GEN-MEDIEVAL-L ArchivesArchiver > GEN-MEDIEVAL > 2004-08 > 1093738839
From: Peter Stewart <>
Subject: Re: Charlemagne to Agnes Harris
Date: Sun, 29 Aug 2004 00:20:39 GMT
References: <5B5872B2.510A9EEB.007FA2F6@aol.com> <firstname.lastname@example.org> <cdZXc.10922$D7.email@example.com> <firstname.lastname@example.org> <fY_Xc.11056$D7.email@example.com> <firstname.lastname@example.org> <Q_%Xc.11114$D7.email@example.com> <firstname.lastname@example.org>
Pierre Aronax wrote:
> "Peter Stewart" <> a écrit dans le message de
>>You also wrote, at the beginning of this thread, "Hugh the Great was not
>>Duke of Francia but Duke of the Franks". I merely pointed out that "duke
>>of Francia" _was_ a contemporary usage,
> As far as I can say, you spoke of "King of Francia", not of "Duke of
> Francia". I quote you: "SGM readers may wish to record both the official and
> informal usages,
> and 'king of Francia' was quite frequently preferred to 'king of the
> Franks' - even in records such as Annales Bertiniani for instance".
> "Francorum rex" and "Francorum dux" are two quite different titles.
In an earlier post, to which you replied, I quoted "totius
Francie...dux" to show that this form was used, in this case in a
narrative rather than diplomatic source - a point on which no-one, I
think, was likely to be confused before it was aelaborated. If every
issue in every post is to be treated literally and in forensic isolation
from the context in which it appears, useful and even sensible SGM
discussions will be impossible.
>>and one that SGM readers may
>>quite properly repeat to their hearts' content since they are not
>>employed as scribes in a Capetian chancery.
> Contrary to "king of France" as a customary translation of "Francorum rex",
> I think it is not correct to translate "Francorum dux" by "duke of France",
> but that it must be rendered by "duke of the Franks": that this title as a
> territorial meaning rather than an ethnical one is less than clear, it was
> briefly in use, never at the time where there was also a documentation in
> French, and to translate it so loosely can only introduce confusion by
> implying there was something like a "duchy of France", which, if I am not
> wrong, did not exist.
"Francia" and "France" are obviously distinguished by historians who use
the former term, and moreover I have not in any way suggested that "king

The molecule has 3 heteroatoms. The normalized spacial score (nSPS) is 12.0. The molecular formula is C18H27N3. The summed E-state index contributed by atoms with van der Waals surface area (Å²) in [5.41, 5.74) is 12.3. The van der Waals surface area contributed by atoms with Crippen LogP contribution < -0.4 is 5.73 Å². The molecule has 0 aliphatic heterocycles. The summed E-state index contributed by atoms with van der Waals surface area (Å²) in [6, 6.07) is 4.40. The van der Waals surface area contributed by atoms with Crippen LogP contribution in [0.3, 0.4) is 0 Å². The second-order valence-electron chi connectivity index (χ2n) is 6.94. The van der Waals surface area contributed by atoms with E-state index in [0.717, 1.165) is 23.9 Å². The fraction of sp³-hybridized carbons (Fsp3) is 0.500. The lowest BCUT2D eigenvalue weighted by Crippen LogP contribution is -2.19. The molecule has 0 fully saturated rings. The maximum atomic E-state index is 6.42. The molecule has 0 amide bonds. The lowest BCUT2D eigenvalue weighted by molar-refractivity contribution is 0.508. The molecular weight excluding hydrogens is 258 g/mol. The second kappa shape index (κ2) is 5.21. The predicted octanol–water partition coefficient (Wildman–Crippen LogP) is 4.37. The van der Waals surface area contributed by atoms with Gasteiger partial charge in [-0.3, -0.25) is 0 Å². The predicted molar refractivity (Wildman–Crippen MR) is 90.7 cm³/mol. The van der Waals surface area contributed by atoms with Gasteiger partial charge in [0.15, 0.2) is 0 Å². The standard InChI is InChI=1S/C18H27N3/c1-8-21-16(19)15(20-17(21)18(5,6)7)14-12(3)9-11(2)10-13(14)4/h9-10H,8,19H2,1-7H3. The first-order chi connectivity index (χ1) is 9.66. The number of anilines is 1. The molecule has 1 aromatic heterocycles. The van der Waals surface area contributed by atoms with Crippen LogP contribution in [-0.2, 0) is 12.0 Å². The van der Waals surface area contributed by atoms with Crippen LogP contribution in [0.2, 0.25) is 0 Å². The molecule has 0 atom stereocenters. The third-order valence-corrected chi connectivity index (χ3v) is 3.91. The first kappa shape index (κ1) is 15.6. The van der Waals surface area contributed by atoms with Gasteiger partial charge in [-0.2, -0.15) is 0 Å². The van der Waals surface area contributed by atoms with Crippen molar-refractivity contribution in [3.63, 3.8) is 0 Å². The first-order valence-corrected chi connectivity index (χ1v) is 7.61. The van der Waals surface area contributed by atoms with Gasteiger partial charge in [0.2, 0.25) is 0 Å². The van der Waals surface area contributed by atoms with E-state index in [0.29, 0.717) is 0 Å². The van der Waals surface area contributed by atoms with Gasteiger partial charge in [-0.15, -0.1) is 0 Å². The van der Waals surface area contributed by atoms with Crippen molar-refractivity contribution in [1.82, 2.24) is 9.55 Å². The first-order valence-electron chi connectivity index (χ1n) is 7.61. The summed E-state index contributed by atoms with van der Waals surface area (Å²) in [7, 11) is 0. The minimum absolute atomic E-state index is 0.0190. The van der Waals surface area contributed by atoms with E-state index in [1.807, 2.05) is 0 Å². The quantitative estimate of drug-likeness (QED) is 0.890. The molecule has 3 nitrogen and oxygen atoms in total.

of France" is a correct translation of "Francorum rex".
>>>OK, but I was more concerned by this particular document and the date
>>>proposed by Newman. Here the document is original and the indiction
>>>with the date, so I don't see why not using it to narrow the dating.
>>By all means, indictions can be useful to fix or confirm the year,
>>especially where a document may be incomplete or damaged, but it's
>>important to bear in mind that these references were not always accurate
>>(even in original documents, apart from the one that interests you) &
>>that they _do_ at times simply add to the confusion.
> Nevertheless, by dating the document between 3 July 993 to 24 or 31 March
> 994, Newman does exactly as if there was no mention of the indiction in the
> document. Or does he suppose an indictional style aligned on the year style?
> What would be interesting would be a comparision with other documents
> produced at Fleury, to see if there are this kind of problems with the
> indiction. Otherwise, I don't see why the terminus of the document would not
> be fixed at 31 August 993 rather than 24/31 March 994.
Given the shortage of similar documents from the same source for
comaraison, to ensure consistency in the matter using Greek indictions
starting from 1 September, it seems likely to me that Newman was not
prepared to place entire confidence in this element - that is why I made
general remarks on the subject: we simply don't know enough to draw
reliable conclusions about this one example. I wouldn't even assume that
variant indictions - Caesarean, counting from 24 September & often used
after Bede adopted this practice, or Roman from Christmas day which
became more common later - were not preferred at Fleury in the early
990s, without more information than I have, or probably more than may be
|Re: Charlemagne to Agnes Harris by Peter Stewart <>|